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Water, Water Everywhere

In the second part of our series of what YOU actually do, I am curious to see what YOU do with your contacts when it comes to water.

We know that tap water is terrible for contact lenses and can cause the dreaded acanthamoeba. What about showering with your contact lenses in? If your patient is a -12.00 or a +6.00, what do you tell them? Shower without any contacts in? Good luck seeing anything, especially if you are a hyperope. Can you honestly expect someone with a +6.00 prescription to take a shower without accidentally mistaking the shampoo for conditioner or even see anything at all inside the shower for that matter? What do YOU tell these patients? I am curious.

What about swimming?

What about swimming in the ocean or the lake? If you have someone that is a -12.00 or a high hyperope, the same question applies. Do you really expect someone with that high of an Rx to not go snorkeling, not wear their contact lenses on the boat or not go swimming in the ocean? I guess you can always wear your glasses if you are on the boat, but what if you wanted to get in the water?

If you cannot see hardly anything without your glasses on and you are swimming and can’t find your way back to the boat, what is the lesser of two evils – swimming with your contacts and risking a major eye infection that could lead to permanent vision loss or swimming without any correction and not being able to see anything around you as you tread water? These are difficult situations. In school, we are taught that water is basically death for contacts and we are highly advised against contact lens wear and any sort of water. But what do you honestly tell patients in these tough situations?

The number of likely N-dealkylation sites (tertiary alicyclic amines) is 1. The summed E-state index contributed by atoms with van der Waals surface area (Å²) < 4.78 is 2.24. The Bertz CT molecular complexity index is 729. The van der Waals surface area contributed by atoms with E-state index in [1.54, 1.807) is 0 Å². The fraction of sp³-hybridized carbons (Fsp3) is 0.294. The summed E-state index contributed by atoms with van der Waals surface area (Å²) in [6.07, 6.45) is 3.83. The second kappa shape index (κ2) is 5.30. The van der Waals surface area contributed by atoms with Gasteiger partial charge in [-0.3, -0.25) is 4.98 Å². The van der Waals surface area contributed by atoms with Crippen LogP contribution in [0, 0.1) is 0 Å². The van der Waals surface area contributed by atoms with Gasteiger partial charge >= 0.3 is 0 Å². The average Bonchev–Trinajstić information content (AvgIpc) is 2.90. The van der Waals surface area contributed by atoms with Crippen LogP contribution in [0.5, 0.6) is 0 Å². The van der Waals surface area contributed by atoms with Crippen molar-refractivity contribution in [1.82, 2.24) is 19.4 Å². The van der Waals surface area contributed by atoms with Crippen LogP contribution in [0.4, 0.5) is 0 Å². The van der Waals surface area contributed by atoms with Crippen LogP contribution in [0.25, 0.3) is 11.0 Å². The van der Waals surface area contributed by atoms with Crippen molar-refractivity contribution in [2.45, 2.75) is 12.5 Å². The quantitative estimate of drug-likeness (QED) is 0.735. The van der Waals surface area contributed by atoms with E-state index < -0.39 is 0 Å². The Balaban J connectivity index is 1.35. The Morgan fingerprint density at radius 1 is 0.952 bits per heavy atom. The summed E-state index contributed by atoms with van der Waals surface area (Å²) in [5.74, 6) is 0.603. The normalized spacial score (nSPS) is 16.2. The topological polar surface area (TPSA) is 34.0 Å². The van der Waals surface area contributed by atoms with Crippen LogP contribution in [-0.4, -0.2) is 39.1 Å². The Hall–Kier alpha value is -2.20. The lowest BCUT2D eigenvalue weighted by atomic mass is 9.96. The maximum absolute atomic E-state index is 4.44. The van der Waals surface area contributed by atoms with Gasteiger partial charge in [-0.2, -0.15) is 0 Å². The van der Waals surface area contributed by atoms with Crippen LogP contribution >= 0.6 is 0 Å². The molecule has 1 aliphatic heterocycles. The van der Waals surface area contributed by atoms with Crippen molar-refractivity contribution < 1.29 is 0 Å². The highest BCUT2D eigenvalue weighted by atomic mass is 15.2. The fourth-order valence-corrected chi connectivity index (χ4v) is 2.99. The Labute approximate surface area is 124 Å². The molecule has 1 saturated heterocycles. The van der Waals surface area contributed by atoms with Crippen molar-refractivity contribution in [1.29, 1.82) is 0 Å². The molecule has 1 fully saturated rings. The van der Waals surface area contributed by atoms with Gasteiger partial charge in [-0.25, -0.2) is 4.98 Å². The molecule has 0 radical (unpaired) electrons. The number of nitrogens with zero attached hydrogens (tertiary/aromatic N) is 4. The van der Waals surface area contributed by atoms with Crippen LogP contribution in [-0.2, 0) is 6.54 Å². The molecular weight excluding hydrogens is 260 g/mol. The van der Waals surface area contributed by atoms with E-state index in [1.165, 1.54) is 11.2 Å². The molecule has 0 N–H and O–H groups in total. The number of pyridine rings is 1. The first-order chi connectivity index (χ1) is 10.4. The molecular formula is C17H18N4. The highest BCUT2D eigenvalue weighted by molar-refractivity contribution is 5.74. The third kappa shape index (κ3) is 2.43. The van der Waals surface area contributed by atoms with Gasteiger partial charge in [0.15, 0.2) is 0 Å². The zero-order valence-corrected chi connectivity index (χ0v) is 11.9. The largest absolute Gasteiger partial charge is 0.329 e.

Without contact lens solution?

What if your contact lens falls out at a restaurant or public outing and you have no contact lens solution and you cannot see anything? Do you go on blind for the night until you can get home? Leave the concert early to get home to see? Pop the contact lens back in? Use bottled water and rinse the lens for a last-ditch effort? I am curious about what you have done in these tough, inevitable situations.

Leave your comments below!

Stephanie Woo
Associate Editor, Contact Lenses for Dr. Stephanie L. Woo was born and raised in Lake Havasu City, AZ. She graduated Magna Cum Laude from the University of Arizona and graduated with honors from the Southern California College of Optometry. She completed a Cornea and Contact Lens Residency at the University of Missouri, St. Louis, where she was trained to fit highly irregular corneas. She was the recipient of the Gas Permeable Lens Institute Award for Clinical Excellence and also the John R. Griffin Award for Excellence in Vision Therapy. Dr. Woo is a Fellow of the American Academy of Optometry and a Fellow of the Scleral Lens Society. She authored the Gas Permeable Lens Expert column in Review of Contact Lenses. She authored several articles for the Contact Lens and Cornea section of the American Optometric Association. Dr. Woo currently co-authors the GP Insights column for Contact Lens Spectrum, and she is an active GPLI advisory board member. Dr. Woo currently serves as Vice President of the Scleral Lens Society. Dr. Woo enjoys lecturing around the world on the subject of contact lenses and anterior segment disease. Dr. Woo is in private practice and owns Havasu Eye Center, Parker Vision Care, and Blythe Vision Care.

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